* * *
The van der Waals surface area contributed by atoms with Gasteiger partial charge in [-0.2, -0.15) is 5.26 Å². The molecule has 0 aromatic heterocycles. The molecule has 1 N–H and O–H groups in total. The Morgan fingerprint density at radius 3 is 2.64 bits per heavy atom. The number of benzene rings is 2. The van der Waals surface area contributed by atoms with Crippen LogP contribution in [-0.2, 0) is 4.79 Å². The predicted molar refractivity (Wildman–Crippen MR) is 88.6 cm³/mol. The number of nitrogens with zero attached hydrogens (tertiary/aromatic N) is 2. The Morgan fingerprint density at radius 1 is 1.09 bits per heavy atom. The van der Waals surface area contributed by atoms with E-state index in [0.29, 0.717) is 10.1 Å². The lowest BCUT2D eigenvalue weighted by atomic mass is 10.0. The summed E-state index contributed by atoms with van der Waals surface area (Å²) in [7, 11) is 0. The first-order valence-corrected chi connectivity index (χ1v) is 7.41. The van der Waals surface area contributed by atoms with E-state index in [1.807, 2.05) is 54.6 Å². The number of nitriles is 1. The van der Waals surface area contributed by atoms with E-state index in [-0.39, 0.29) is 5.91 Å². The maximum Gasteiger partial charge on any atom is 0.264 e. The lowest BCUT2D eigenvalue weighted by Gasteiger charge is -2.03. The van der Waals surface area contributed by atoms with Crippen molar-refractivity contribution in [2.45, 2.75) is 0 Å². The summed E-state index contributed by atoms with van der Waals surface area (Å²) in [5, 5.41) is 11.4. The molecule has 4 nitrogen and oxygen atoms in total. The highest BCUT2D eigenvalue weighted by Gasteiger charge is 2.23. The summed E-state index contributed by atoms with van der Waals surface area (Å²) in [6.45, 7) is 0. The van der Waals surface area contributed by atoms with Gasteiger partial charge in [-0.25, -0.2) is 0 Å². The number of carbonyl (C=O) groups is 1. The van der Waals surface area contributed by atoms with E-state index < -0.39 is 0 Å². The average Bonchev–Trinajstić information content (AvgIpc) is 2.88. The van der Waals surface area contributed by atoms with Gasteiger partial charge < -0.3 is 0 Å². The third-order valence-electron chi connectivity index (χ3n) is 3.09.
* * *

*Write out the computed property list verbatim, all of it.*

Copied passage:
The van der Waals surface area contributed by atoms with Gasteiger partial charge in [-0.2, -0.15) is 5.26 Å². The molecule has 0 aromatic heterocycles. The molecule has 1 N–H and O–H groups in total. The Morgan fingerprint density at radius 3 is 2.64 bits per heavy atom. The number of benzene rings is 2. The van der Waals surface area contributed by atoms with Crippen LogP contribution in [-0.2, 0) is 4.79 Å². The predicted molar refractivity (Wildman–Crippen MR) is 88.6 cm³/mol. The number of nitrogens with zero attached hydrogens (tertiary/aromatic N) is 2. The Morgan fingerprint density at radius 1 is 1.09 bits per heavy atom. The van der Waals surface area contributed by atoms with E-state index in [0.29, 0.717) is 10.1 Å². The lowest BCUT2D eigenvalue weighted by atomic mass is 10.0. The summed E-state index contributed by atoms with van der Waals surface area (Å²) in [7, 11) is 0. The first-order valence-corrected chi connectivity index (χ1v) is 7.41. The van der Waals surface area contributed by atoms with E-state index in [1.807, 2.05) is 54.6 Å². The number of nitriles is 1. The van der Waals surface area contributed by atoms with E-state index in [-0.39, 0.29) is 5.91 Å². The maximum Gasteiger partial charge on any atom is 0.264 e. The lowest BCUT2D eigenvalue weighted by Gasteiger charge is -2.03. The van der Waals surface area contributed by atoms with Crippen molar-refractivity contribution in [2.45, 2.75) is 0 Å². The summed E-state index contributed by atoms with van der Waals surface area (Å²) in [5, 5.41) is 11.4. The molecule has 4 nitrogen and oxygen atoms in total. The highest BCUT2D eigenvalue weighted by Gasteiger charge is 2.23. The summed E-state index contributed by atoms with van der Waals surface area (Å²) in [6.45, 7) is 0. The van der Waals surface area contributed by atoms with Gasteiger partial charge in [-0.25, -0.2) is 0 Å². The number of carbonyl (C=O) groups is 1. The van der Waals surface area contributed by atoms with E-state index < -0.39 is 0 Å². The average Bonchev–Trinajstić information content (AvgIpc) is 2.88. The van der Waals surface area contributed by atoms with Gasteiger partial charge < -0.3 is 0 Å². The third-order valence-electron chi connectivity index (χ3n) is 3.09.